Prompt: The image of an owl soaring through the night.
I love the darkness and the damp wonder of fall in the Pacific NW–it’s a time of secrets, not those we fear to tell but a time nature reveals her secrets in the details of changing color. Soft grays of dawn unfold to misty mornings that eventually dry and the crayon blue sky of October carries the day to the evening. In the evening, the day birds in the holly tree near my house stop, suddenly. The sky fades back to grey and the temperature drops as the dogs andI take our last walk before dark. Even down town, with the city’s lights ablaze, a fall night is deep and solid and black.
This is the time of deer and coyote and owls. To see an owl in the urban wilderness is a rare gift. I have known this secret only once, in another Pacific NW night. December, in Portland, and that owl found refuge from the snow storm on the branch outside my window. I found him there, feathers aflutter and neck swiveling, leaning toward my secrets as I considered his.
Yesterday, Saturday, we awoke to snow. Light flurries, swirling but not sticking. Dry snow and a cold wind coming up off the low end of the Salish Sea. Ted and I walked for an hour, through our neighborhood, up toward Trinity. A few people were cleaning brush at the church grounds and I greeted them. I am drawn to that place, Trinity Lutheran Church. I wanted to tell them I was baptized there, that it was my grandparents’ church, that everyone in my Cooper bloodline has walked up those steps and crossed the threshold into that church.
But, I didn’t. I kept my secret and we walked on to the field behind the school.
The snow kept falling. I let Ted loose of his leash and he ran quickly and was out of sight. Once I had my eye on him I paused to take a picture of the sign in the winter garden:
I stood and pondered; this garden embodies a life I’d like to live. The sign took me back to a college photo project I’d titled “Wisdom Comes from Watching Nature.” Just this morning, I’d been talking with my sister, restating my belief that we will all need to grow our own food in twenty years; we will need that level of self-reliance.
This garden, a visceral truth I feel walking past the church.
We walked on, traversing the school yard as the snow continued to swirl around us, melting before it landed on the grass. The robins were out. I counted at least twenty of them, moving in an arc, keeping forward of our approach, spanning out across the field to peck and forage.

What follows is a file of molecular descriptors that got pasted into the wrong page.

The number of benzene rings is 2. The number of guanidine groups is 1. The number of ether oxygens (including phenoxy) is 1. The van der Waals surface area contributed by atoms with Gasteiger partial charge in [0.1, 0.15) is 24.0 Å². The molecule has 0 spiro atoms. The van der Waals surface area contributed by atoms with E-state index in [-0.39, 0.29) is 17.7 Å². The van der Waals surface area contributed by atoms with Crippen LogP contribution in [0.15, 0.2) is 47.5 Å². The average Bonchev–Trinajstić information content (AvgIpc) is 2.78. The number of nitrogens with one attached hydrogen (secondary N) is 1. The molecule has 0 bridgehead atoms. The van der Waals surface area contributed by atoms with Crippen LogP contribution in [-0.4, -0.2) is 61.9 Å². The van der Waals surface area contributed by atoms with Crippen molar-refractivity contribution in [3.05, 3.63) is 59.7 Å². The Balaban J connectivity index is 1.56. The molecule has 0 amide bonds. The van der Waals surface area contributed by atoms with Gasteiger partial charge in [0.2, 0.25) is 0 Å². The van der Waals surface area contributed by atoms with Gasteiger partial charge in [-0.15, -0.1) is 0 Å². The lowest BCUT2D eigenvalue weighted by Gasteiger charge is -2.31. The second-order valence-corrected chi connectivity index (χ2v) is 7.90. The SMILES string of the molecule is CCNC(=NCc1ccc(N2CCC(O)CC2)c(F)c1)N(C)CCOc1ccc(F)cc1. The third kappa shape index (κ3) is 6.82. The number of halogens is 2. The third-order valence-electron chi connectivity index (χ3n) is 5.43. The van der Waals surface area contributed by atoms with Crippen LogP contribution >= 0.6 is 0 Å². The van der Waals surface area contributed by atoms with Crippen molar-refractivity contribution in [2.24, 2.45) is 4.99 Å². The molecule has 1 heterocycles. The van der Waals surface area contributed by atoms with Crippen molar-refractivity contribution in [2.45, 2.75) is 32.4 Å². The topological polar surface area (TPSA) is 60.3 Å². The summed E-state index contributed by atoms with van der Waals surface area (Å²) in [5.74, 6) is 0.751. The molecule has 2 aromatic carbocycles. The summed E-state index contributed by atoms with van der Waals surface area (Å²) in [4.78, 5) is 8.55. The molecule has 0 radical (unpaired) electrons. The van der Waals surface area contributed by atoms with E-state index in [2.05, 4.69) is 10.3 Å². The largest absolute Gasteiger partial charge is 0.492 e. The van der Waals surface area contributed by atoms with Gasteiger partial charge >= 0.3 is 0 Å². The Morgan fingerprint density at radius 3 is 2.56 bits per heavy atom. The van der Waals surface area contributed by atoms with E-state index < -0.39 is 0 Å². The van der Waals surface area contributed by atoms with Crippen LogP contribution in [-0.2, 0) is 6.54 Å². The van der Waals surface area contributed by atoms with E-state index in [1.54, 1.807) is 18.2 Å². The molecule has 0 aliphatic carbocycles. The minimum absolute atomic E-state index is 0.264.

March to April.
We walk past the church and to the school each day now, with the world shut down. No one is ever there, in the quiet and peace. On Sundays it’s sad to see the church closed and empty. On one of those holy days, I stood for a moment and let my mind recede into memories there of grandma in her Sunday church coat and gloves, and Grandpa–always a bit impatient as he pulled the car out of the garage. It was raining that day; nonetheless, I felt their love:
On another rainy day, and another, I find worms on the sidewalks. I pick up each one and return it to the grass, a habit I’ve since childhood. I think of the robins and of the circle of life.
Today, as we made our way to Trinity and the garden and the school, the trees snowed, covering the ground with a flurry of cherry blossoms, pink and delicate. A man has been working in the garden; I’ve seen him I time or two, silent and solitary, dedicated. He does not look up as we pass by. Today I notice he’s left the door to the greenhouse open. Last year’s kale is shoulder high and going to flower.
The blossoms continue to fall and I look up, past the roof of the greenhouse and to the top of an apple tree in the garden. A robin perches there, red breasted, proud. And then, hearing birdsong from across the field, flies up to the top of a spruce and sits, watchful, on high.
This evening, as we made our way, I found a cracked robin’s egg on the sidewalk. Blue and hatched. I found a robin’s egg in this same place last spring.